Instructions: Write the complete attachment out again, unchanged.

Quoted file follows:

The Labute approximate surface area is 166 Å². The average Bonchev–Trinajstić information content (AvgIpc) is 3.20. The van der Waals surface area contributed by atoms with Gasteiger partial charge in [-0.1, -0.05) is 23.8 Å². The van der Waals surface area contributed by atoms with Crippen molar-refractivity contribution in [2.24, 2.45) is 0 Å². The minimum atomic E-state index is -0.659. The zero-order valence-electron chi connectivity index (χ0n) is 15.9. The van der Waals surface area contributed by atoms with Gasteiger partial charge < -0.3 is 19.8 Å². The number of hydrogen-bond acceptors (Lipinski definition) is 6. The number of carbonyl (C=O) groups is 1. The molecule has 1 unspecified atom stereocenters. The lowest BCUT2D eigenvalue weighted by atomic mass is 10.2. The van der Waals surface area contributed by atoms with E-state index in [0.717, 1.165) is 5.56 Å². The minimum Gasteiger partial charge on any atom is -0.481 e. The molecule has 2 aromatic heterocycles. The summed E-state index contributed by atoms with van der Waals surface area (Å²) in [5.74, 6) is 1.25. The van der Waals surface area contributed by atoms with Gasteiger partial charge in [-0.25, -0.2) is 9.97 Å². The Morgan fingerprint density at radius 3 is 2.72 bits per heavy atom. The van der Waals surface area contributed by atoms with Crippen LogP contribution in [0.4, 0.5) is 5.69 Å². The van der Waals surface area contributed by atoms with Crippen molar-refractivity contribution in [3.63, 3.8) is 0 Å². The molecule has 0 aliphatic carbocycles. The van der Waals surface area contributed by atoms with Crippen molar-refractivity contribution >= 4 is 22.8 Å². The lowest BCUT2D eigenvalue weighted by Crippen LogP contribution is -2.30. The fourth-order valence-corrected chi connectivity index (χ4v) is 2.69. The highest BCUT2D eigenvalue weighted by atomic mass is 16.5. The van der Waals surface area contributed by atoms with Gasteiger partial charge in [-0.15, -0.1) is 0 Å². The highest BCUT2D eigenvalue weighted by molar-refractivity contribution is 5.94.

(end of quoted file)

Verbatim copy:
The Labute approximate surface area is 166 Å². The average Bonchev–Trinajstić information content (AvgIpc) is 3.20. The van der Waals surface area contributed by atoms with Gasteiger partial charge in [-0.1, -0.05) is 23.8 Å². The van der Waals surface area contributed by atoms with Crippen molar-refractivity contribution in [2.24, 2.45) is 0 Å². The minimum atomic E-state index is -0.659. The zero-order valence-electron chi connectivity index (χ0n) is 15.9. The van der Waals surface area contributed by atoms with Gasteiger partial charge < -0.3 is 19.8 Å². The number of hydrogen-bond acceptors (Lipinski definition) is 6. The number of carbonyl (C=O) groups is 1. The molecule has 1 unspecified atom stereocenters. The lowest BCUT2D eigenvalue weighted by atomic mass is 10.2. The van der Waals surface area contributed by atoms with E-state index in [0.717, 1.165) is 5.56 Å². The minimum Gasteiger partial charge on any atom is -0.481 e. The molecule has 2 aromatic heterocycles. The summed E-state index contributed by atoms with van der Waals surface area (Å²) in [5.74, 6) is 1.25. The van der Waals surface area contributed by atoms with Gasteiger partial charge in [-0.25, -0.2) is 9.97 Å². The Morgan fingerprint density at radius 3 is 2.72 bits per heavy atom. The van der Waals surface area contributed by atoms with Crippen LogP contribution in [0.4, 0.5) is 5.69 Å². The van der Waals surface area contributed by atoms with Crippen molar-refractivity contribution in [3.63, 3.8) is 0 Å². The molecule has 0 aliphatic carbocycles. The van der Waals surface area contributed by atoms with Crippen molar-refractivity contribution >= 4 is 22.8 Å². The lowest BCUT2D eigenvalue weighted by Crippen LogP contribution is -2.30. The fourth-order valence-corrected chi connectivity index (χ4v) is 2.69. The highest BCUT2D eigenvalue weighted by atomic mass is 16.5. The van der Waals surface area contributed by atoms with Gasteiger partial charge in [-0.15, -0.1) is 0 Å². The highest BCUT2D eigenvalue weighted by molar-refractivity contribution is 5.94.